Dec 12, 2011

Top 5 Inspiration Authors' Stories

I know that you all expect the story of JK Rowling here, but you all know that story. Instead I will give you one of her most motivating quotes for me:

I was set free because my greatest fear had been realized, and I still had a daughter who I adored, and I had an old typewriter and a big idea. And so rock bottom became a solid foundation on which I rebuilt my life.
J. K. Rowling

The following authors' stories have all impacted the way that I view myself and my writing. I hope you feel inspired by them... not necessarily to write, but to achieve your dreams.


When I first started writing I Wish... Christopher Paolini's book Brisingr had just come out. My son is a huge fan and so we ended up watching an interview he did about the book. He told about his parents' belief in him and that belief being the catalyst to self-publishing his first book Eragon. Here is a snippet from his website about it.

Christopher was homeschooled by his parents and often wrote short stories and poems, made frequent trips to the library, and read widely. He was fifteen when he wrote the first draft of Eragon and his family self-published the book in 2001.

In August 2003, Alfred A. Knopf Books for Young Readers published Eragon and it was an instant success, reaching a worldwide audience. Christopher's second novel Eldest was published in 2005, followed by Brisingr in 2008. To date, there are 49 foreign-language licenses for Eragon alone, and together the first three books in the series have sold 25 million copies worldwide. Inheritance, the fourth and final book in the cycle will be published on November 8, 2011 with a first printing of 2.5 million copies.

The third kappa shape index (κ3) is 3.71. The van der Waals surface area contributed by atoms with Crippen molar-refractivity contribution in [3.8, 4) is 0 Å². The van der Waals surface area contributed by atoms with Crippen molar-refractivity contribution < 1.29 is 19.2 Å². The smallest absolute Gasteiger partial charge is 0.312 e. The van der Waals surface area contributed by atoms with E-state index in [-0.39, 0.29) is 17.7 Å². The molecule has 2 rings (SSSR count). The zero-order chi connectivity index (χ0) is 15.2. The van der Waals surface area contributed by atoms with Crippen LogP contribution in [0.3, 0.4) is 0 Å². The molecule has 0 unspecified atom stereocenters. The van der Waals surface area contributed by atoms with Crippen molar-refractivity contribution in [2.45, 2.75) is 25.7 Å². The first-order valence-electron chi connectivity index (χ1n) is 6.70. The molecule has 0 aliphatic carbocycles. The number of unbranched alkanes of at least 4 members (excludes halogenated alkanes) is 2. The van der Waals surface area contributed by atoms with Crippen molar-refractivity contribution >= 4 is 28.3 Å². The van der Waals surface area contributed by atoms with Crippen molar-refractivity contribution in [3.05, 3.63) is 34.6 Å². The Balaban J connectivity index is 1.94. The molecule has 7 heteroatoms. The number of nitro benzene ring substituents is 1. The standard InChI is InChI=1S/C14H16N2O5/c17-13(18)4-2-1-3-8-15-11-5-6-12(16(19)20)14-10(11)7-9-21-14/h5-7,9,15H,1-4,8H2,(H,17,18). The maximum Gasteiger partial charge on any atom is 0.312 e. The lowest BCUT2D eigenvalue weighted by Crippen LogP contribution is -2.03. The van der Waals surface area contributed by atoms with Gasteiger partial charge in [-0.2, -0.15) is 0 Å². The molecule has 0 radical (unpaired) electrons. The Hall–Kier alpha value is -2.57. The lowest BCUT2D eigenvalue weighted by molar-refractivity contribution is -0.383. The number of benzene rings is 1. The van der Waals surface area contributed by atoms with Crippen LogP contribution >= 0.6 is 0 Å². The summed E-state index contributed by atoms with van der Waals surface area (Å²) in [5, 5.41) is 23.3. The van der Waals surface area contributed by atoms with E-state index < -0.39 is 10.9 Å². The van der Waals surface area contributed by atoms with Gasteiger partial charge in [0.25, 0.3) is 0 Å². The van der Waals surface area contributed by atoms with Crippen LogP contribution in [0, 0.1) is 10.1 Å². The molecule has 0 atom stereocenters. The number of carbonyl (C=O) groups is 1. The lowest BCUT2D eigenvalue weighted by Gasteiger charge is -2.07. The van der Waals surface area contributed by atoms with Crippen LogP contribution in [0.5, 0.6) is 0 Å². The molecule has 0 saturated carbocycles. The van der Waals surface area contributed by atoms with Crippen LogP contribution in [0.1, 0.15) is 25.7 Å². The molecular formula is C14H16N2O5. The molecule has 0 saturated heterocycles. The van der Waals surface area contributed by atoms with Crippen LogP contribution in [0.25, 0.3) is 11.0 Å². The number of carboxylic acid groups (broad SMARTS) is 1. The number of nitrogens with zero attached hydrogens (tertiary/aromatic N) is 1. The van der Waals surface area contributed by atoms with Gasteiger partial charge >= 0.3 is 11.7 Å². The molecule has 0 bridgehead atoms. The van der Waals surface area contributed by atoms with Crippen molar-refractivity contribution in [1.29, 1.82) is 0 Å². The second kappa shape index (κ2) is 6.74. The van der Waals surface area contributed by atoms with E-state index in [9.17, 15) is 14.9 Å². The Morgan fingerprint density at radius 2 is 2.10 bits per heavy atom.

What this little note doesn't say is that his mom would transcribe his books when he got the notion to write out parts of his books in quill and ink. That is love!
(For more information on Christopher Paolini please click HERE.)


I am a big fan of Debbie Macomber. I have enjoyed many of her books, but mostly I appreciate her story. I appreciate her challenges and determination and her willingness to never give up. Here is a shortened version for you.

Debbie loves to tell the story of her struggle to get published, and the five-year search to find a publisher who would buy one of her manuscripts. Dyslexic and the mother of four young children, she wrote those early books in her kitchen on a rented typewriter. But her hard work and determination paid off. Her first manuscript, HEARTSONG, acquired by Silhouette Books in 1982, became the first category romance ever to be reviewed by the Publishers Weekly. She was soon featured in Newsweek—and demand for her books quickly exceeded her wildest dreams.
(For More Background on Debbie Macomber please click HERE.)


I have to say that Colleen Houck's story did the most for me in terms of motivating me to self-publish. Her Tiger Series are riveting and leave you always wanting more. Here is a snippet from a Q & A she had after she was published.